Tuesday, December 10, 2013

7 Reasons Why Your Diet Isn't Working

7 Reasons Why Your Diet Isn't Working

1. You Don’t Count All Calories
You track all the calories you take in during breakfast, lunch and dinner. But you conveniently forget to count the little stuff between meals—like the free supermarket samples you noshed on or the handful of candy you grabbed from a coworker’s desk. “These tiny servings can add up to hundreds of extra calories and thwart weight loss,” says McDaniel.

2. You Skip Breakfast
Cutting out an entire meal can fast-track weight loss, right? Nope. When your body is low on fuel, your metabolism grinds to a halt, so you burn calories at a slower rate than if you’d consumed a decent-size healthy a.m. meal. And don’t forget the killer cravings that set in when you deprive yourself—they can compel you to overeat all afternoon and evening. Within an hour of waking up, eat a morning meal high in low-fat protein, such as an egg white tortilla wrap, oatmeal and milk, or yogurt and nuts. The protein helps fill you up while fueling your energy.

As an experiment, McDaniel urges dieters to write down every single morsel eaten each day for a full week, no matter how small. Then, look over your list and see if you’re taking in more calories than you realized. Thought so. From now on, try to fight the urge for these little splurges, and your total daily calories will go down.

3. You Don’t Weigh In Often Enough
Of course you want to keep your scale time to a minimum—the big reveal can be stressful! But also, hormone swings, stress, and other factors can cause your weight to fluctuate from day to day, so sporadic scale readings aren’t an accurate measure and can deflate your spirits if the number isn’t much different from the last time you weighed in.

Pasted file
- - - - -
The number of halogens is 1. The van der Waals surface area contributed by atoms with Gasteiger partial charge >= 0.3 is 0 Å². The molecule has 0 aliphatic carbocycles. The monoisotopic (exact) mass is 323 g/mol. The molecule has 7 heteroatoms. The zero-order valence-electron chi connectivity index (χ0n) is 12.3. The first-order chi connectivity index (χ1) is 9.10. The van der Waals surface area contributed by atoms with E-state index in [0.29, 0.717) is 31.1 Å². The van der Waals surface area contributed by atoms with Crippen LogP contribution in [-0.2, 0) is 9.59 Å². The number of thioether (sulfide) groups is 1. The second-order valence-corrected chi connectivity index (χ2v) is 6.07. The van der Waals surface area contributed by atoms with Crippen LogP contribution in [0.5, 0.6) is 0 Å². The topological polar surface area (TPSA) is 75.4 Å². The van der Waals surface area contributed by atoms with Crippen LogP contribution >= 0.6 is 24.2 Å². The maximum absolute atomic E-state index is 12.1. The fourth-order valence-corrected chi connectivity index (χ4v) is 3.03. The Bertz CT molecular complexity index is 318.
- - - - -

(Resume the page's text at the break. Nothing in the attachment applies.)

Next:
McDaniel recommends weighing yourself first thing in the morning every day, so you can see fluctuations as they come and go and know that they’re normal. Then, evaluate your progress by calculating your average weight loss per day over the course of one week. This number is a more accurate reflection of your progress, she says.

4. You Eat Off Oversize Dishes
On a platter-size plate, four ounces of chicken looks like nothing. By the time you wolf it down, you’re already thinking about seconds—even though you’ve actually consumed a normal single-size portion. “It’s all about perception; your brain sees a big surface and what appears to be a small amount of food and decides it’s not enough,” says McDaniel.

Switch to eating off regular dinner plates or even appetizer plates, which will make that same serving feel more satisfying, since it gives the illusion of a fuller portion.

5. You Always Order Salads
Thanks to creamy dressings, croutons, and high-fat cheeses and nuts, the typical salad you order at a restaurant is a minefield of hidden calories, sometimes clocking it at several hundred per innocent-looking bowl, says McDaniel.

Salads contain so many good greens, so you don’t want to stop eating them. Just trim them down like this: Slather on only a few drops of dressing, go easy on cheese and nuts, and dodge those high-fat croutons or fried noodles. You’ll have slashed the calorie count by half without sacrificing taste.

6. You Cut Out an Entire Food Group
Ever notice that a lot of fad diets rely on eliminating one category of food, such as carbs or fruit or dairy? You might shed pounds at first this one, but ultimately, demonizing one food type almost always backfires. First, you’ll not only feel deprived, but you’ll also get bored pretty quickly . . . and then overindulge.

A balanced, moderate diet that incorporates a little bit of lots of foods (even products on your “bad” list, like fats and desserts) will be more satisfying as well as more sustainable for the long-term.

7. You Expect Instant Results
When you’re trying to reach a goal weight, you’re eager to be there ASAP. And since so many diets promise rapid weight loss, you almost expect to go down a dress size in days . . . then feel frustrated when it doesn’t happen. “Unfortunately, weight loss isn’t instant; losing anywhere from a half pound to a pound per week is in the normal
range,” says McDaniel.

It’s easy to get fed up when you’re certain you should have made more progress. But keep this fact in mind: the slower and steadier you drop pounds, the more likely you are to keep them off for good.






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